03:33PM, Wednesday 08 July 2020
Slough Borough Council has been urged to have less reliance on agency workers after figures revealed it spent more than £3million on temporary staff in three months.
Agency workers cost the local authority £1.28million in March, £1.01million in April and £1.23million in May this year.
Members of SBC’S Employment and Appeals Committee met on Thursday (July 2) to discuss the council’s partnership with Matrix SCM who has been granted a new two-year contract to help fill temporary roles at the local authority.
Lola Makinde, HR business partner at Slough Borough Council, told the meeting the council has tended to use agency staff to fill specialist jobs.
She said: “In the last 18 months we’ve been looking at the number of agency staff we’ve engaged through the Matrix platform. It appears what managers were looking for was temporary solutions for 6-9 months.
“What we don’t want to do is recruit a new member of staff and then if we have to restructure we have to make them redundant.”
Cllr Shafiq Chaudry (Lab, Central) questioned why the council had not permanently recruited agency staff who had been working for the council for more than two years.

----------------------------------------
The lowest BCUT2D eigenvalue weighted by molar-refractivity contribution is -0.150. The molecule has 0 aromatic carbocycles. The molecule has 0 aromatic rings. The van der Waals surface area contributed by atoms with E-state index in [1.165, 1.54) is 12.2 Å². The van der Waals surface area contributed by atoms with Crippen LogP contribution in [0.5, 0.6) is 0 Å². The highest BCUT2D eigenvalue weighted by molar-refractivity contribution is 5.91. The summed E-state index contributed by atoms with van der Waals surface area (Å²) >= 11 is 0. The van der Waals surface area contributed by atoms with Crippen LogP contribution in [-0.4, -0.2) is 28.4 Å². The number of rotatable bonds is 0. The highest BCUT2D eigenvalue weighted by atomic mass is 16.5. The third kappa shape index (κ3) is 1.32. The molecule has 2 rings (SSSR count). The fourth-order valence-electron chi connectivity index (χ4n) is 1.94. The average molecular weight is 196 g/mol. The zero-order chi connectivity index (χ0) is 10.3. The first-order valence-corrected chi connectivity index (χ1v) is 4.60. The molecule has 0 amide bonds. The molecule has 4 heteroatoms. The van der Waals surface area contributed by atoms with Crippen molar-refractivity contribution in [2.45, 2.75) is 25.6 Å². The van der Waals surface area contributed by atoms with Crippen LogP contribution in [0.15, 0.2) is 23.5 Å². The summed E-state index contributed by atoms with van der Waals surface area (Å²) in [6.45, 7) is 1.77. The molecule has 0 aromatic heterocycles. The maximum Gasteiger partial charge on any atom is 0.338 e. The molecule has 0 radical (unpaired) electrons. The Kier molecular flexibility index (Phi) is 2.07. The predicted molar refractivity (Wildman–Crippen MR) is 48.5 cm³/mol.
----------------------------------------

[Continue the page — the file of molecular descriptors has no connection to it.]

The meeting was told Matrix SCM is aiming to turn more temporary positions into permanent jobs at the council.
Cllr Safdar Ali (Lab, Central) told the meeting: “The whole policy should be based on the fundamental point that the council needs to have less reliance on temporary staff.
“Where staff have been there (at the council) for more than two years as far as I am concerned they are becoming permanent temporary.
“If that member of staff is required to work for the council the council should employ them permanently rather than keep hiring for the agency and save some money.”
The new contract, which will use Matrix SCM’s ‘hybrid model’, is expected to save the council about £110,000 a year by reducing the amount of money spent on statutory labour fees.
Councillors also heard how the council is planning to carry out a ‘wholesale review’ of all its agency workers.
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